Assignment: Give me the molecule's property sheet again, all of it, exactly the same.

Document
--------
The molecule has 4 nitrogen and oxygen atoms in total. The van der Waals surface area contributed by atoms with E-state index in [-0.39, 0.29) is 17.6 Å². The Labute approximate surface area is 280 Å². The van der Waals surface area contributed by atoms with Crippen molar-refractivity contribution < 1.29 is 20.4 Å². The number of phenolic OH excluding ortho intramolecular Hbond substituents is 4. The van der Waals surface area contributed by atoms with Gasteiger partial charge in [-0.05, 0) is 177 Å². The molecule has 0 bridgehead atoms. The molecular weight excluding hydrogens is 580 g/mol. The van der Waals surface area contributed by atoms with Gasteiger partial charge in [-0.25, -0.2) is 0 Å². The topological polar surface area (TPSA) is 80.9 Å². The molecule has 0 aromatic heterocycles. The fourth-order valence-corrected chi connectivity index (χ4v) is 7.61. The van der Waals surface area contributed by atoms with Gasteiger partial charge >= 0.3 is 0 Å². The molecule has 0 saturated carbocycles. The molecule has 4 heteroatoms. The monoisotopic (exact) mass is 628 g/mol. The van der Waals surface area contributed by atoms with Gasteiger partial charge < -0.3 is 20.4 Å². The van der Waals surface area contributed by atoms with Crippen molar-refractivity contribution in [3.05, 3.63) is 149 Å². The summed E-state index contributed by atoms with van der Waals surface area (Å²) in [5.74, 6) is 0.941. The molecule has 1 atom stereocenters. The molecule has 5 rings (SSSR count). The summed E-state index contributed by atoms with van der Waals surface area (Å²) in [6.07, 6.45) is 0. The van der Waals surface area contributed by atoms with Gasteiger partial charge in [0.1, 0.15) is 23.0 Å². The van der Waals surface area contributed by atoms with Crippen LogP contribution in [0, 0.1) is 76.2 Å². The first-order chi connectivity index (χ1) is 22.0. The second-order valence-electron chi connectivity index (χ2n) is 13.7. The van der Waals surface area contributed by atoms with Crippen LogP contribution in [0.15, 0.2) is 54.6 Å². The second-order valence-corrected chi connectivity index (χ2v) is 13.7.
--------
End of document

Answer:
The molecule has 4 nitrogen and oxygen atoms in total. The van der Waals surface area contributed by atoms with E-state index in [-0.39, 0.29) is 17.6 Å². The Labute approximate surface area is 280 Å². The van der Waals surface area contributed by atoms with Crippen molar-refractivity contribution < 1.29 is 20.4 Å². The number of phenolic OH excluding ortho intramolecular Hbond substituents is 4. The van der Waals surface area contributed by atoms with Gasteiger partial charge in [-0.05, 0) is 177 Å². The molecule has 0 bridgehead atoms. The molecular weight excluding hydrogens is 580 g/mol. The van der Waals surface area contributed by atoms with Gasteiger partial charge in [-0.25, -0.2) is 0 Å². The topological polar surface area (TPSA) is 80.9 Å². The molecule has 0 aromatic heterocycles. The fourth-order valence-corrected chi connectivity index (χ4v) is 7.61. The van der Waals surface area contributed by atoms with Gasteiger partial charge >= 0.3 is 0 Å². The molecule has 0 saturated carbocycles. The molecule has 4 heteroatoms. The monoisotopic (exact) mass is 628 g/mol. The van der Waals surface area contributed by atoms with Gasteiger partial charge < -0.3 is 20.4 Å². The van der Waals surface area contributed by atoms with Crippen molar-refractivity contribution in [3.05, 3.63) is 149 Å². The summed E-state index contributed by atoms with van der Waals surface area (Å²) in [5.74, 6) is 0.941. The molecule has 1 atom stereocenters. The molecule has 5 rings (SSSR count). The summed E-state index contributed by atoms with van der Waals surface area (Å²) in [6.07, 6.45) is 0. The van der Waals surface area contributed by atoms with Gasteiger partial charge in [0.1, 0.15) is 23.0 Å². The van der Waals surface area contributed by atoms with Crippen LogP contribution in [0, 0.1) is 76.2 Å². The first-order chi connectivity index (χ1) is 22.0. The second-order valence-electron chi connectivity index (χ2n) is 13.7. The van der Waals surface area contributed by atoms with Crippen LogP contribution in [0.15, 0.2) is 54.6 Å². The second-order valence-corrected chi connectivity index (χ2v) is 13.7.